Watch The Mesmerising Colour Shifts of a Sleeping Octopus

You ever watch your pets sleeping? When they twitch their paws and whiskers, and yip and mewl? Well, cats and dogs experience REM sleep, which means they’re probably dreaming. And, while evidence of REM sleep has so far not been seen in octopuses, they do have a kind of sleep twitch of their own.


Sleeping octopuses flicker. While they rest, some neuronal firing in their optic lobe causes their chromatophores, or pigment-containing cells, to become active.

As a result, the octopuses shift between colours and patterns while they snooze, as though they’re reacting to something that only they can sense.

This effect is seen beautifully in a newly released video, filmed for the documentary Octopus: Making Contact on Nature on PBS. It’s narrated by marine biologist David Scheel of Alaska Pacific University, who explains the colour changes of a sleeping octopus named Heidi.

These colour and pattern shifts seem consistent with real-world behaviours – Scheel links them to possible real-life encounters.

We don’t really know for sure why we dream, but scientists believe it has something to do with the way the brain processes and stores memories. If that’s the case, it would make sense that many animals dream – even cephalopods, whose intelligence is rather different from how the mammalian brain works.

Although REM sleep hasn’t been recorded in octopuses, another cephalopod has evinced something similar. A 2012 study found that cuttlefish Sepia officinalis “display a quiescent state with rapid eye movements, changes in body colouration and twitching of the arms, that is possibly analogous to REM sleep.”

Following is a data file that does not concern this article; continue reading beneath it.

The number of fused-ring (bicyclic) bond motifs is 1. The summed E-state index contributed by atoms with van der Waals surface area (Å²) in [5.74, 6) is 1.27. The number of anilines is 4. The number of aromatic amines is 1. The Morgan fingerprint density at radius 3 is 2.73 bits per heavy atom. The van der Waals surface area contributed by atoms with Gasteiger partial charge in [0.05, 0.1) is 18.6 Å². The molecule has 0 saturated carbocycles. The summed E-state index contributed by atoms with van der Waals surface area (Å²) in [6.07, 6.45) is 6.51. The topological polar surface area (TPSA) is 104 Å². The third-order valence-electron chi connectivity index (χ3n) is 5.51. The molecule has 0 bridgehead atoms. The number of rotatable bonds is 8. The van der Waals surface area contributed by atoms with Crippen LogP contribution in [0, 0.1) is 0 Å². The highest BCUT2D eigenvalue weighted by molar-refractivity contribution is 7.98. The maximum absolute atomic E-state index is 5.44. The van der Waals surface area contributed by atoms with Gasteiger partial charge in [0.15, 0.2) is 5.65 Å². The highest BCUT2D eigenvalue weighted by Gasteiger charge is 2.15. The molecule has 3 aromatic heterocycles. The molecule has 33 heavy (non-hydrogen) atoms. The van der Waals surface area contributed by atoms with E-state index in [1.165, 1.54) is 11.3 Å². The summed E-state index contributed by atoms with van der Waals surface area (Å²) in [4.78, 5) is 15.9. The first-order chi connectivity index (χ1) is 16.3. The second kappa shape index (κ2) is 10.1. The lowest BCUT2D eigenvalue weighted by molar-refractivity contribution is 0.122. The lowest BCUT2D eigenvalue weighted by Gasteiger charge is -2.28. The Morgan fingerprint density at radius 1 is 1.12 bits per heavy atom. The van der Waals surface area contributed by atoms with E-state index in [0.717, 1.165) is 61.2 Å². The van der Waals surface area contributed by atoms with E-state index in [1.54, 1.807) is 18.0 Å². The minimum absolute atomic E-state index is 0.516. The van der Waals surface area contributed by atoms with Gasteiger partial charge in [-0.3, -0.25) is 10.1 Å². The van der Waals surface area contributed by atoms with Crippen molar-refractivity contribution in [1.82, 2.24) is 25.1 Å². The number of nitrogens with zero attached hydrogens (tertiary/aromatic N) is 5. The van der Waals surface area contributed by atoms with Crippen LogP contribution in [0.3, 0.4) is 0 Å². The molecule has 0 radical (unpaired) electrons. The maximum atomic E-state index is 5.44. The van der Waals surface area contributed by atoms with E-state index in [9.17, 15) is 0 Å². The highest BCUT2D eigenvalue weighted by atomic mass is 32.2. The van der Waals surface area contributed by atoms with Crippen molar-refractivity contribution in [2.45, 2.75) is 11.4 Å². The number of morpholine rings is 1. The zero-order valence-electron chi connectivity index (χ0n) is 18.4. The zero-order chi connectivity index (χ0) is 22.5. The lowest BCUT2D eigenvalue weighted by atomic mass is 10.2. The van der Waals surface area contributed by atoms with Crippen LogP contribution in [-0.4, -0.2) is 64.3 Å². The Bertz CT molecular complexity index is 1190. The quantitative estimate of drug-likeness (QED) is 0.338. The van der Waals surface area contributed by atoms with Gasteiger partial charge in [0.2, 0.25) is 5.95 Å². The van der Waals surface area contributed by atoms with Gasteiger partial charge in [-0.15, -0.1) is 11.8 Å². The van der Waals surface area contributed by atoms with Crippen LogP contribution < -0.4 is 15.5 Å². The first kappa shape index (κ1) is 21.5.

Heidi isn’t the only octopus filmed changing colours while sleeping. In October 2017, Rebecca Otey, who had been interning at The Butterfly Pavilion invertebrate zoo, filmed a sleeping Caribbean two-spot octopus (Octopus hummelincki) and posted the video to YouTube last year.

We do know that octopuses use their amazing colour-changing ability for camouflage. You’d think involuntary colour spasms would ruin that camouflage, but you can rest as easily as the octopuses on that score. They build themselves hidden dens, where they retire for naps.

If any neuroscientists out there want to look into octopus dreaming, we’d love to know what they find.


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